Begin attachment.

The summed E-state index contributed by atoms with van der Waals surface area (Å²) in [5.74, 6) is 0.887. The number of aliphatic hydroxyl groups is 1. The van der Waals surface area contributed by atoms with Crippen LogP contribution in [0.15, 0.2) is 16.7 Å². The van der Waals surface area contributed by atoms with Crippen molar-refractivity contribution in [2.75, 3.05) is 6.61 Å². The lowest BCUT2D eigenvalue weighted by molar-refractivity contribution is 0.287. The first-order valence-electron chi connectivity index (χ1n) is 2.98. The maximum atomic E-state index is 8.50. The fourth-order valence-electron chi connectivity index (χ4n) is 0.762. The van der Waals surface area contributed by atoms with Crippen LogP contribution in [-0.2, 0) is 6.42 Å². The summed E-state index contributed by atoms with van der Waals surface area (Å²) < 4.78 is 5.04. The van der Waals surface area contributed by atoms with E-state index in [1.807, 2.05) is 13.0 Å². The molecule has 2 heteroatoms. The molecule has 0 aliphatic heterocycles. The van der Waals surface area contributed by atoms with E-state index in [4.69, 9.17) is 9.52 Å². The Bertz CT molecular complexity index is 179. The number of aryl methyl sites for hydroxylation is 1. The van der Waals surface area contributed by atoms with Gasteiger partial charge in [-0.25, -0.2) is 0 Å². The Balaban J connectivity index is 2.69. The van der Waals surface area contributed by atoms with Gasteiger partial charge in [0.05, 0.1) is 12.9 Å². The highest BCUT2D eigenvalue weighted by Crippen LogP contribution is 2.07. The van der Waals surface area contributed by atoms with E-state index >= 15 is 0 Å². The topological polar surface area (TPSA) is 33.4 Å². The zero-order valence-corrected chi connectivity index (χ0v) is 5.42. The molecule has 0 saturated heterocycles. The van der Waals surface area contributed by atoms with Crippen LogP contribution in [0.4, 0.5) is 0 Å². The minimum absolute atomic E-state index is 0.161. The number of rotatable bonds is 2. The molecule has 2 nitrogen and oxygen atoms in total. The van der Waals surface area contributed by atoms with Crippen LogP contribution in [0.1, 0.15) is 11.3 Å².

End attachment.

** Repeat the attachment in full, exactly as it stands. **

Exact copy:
The summed E-state index contributed by atoms with van der Waals surface area (Å²) in [5.74, 6) is 0.887. The number of aliphatic hydroxyl groups is 1. The van der Waals surface area contributed by atoms with Crippen LogP contribution in [0.15, 0.2) is 16.7 Å². The van der Waals surface area contributed by atoms with Crippen molar-refractivity contribution in [2.75, 3.05) is 6.61 Å². The lowest BCUT2D eigenvalue weighted by molar-refractivity contribution is 0.287. The first-order valence-electron chi connectivity index (χ1n) is 2.98. The maximum atomic E-state index is 8.50. The fourth-order valence-electron chi connectivity index (χ4n) is 0.762. The van der Waals surface area contributed by atoms with Crippen LogP contribution in [-0.2, 0) is 6.42 Å². The summed E-state index contributed by atoms with van der Waals surface area (Å²) < 4.78 is 5.04. The van der Waals surface area contributed by atoms with E-state index in [1.807, 2.05) is 13.0 Å². The molecule has 2 heteroatoms. The molecule has 0 aliphatic heterocycles. The van der Waals surface area contributed by atoms with E-state index in [4.69, 9.17) is 9.52 Å². The Bertz CT molecular complexity index is 179. The number of aryl methyl sites for hydroxylation is 1. The van der Waals surface area contributed by atoms with Gasteiger partial charge in [-0.25, -0.2) is 0 Å². The Balaban J connectivity index is 2.69. The van der Waals surface area contributed by atoms with Gasteiger partial charge in [0.05, 0.1) is 12.9 Å². The highest BCUT2D eigenvalue weighted by Crippen LogP contribution is 2.07. The van der Waals surface area contributed by atoms with E-state index >= 15 is 0 Å². The topological polar surface area (TPSA) is 33.4 Å². The zero-order valence-corrected chi connectivity index (χ0v) is 5.42. The molecule has 0 saturated heterocycles. The van der Waals surface area contributed by atoms with Crippen LogP contribution in [0.4, 0.5) is 0 Å². The minimum absolute atomic E-state index is 0.161. The number of rotatable bonds is 2. The molecule has 2 nitrogen and oxygen atoms in total. The van der Waals surface area contributed by atoms with Crippen LogP contribution in [0.1, 0.15) is 11.3 Å².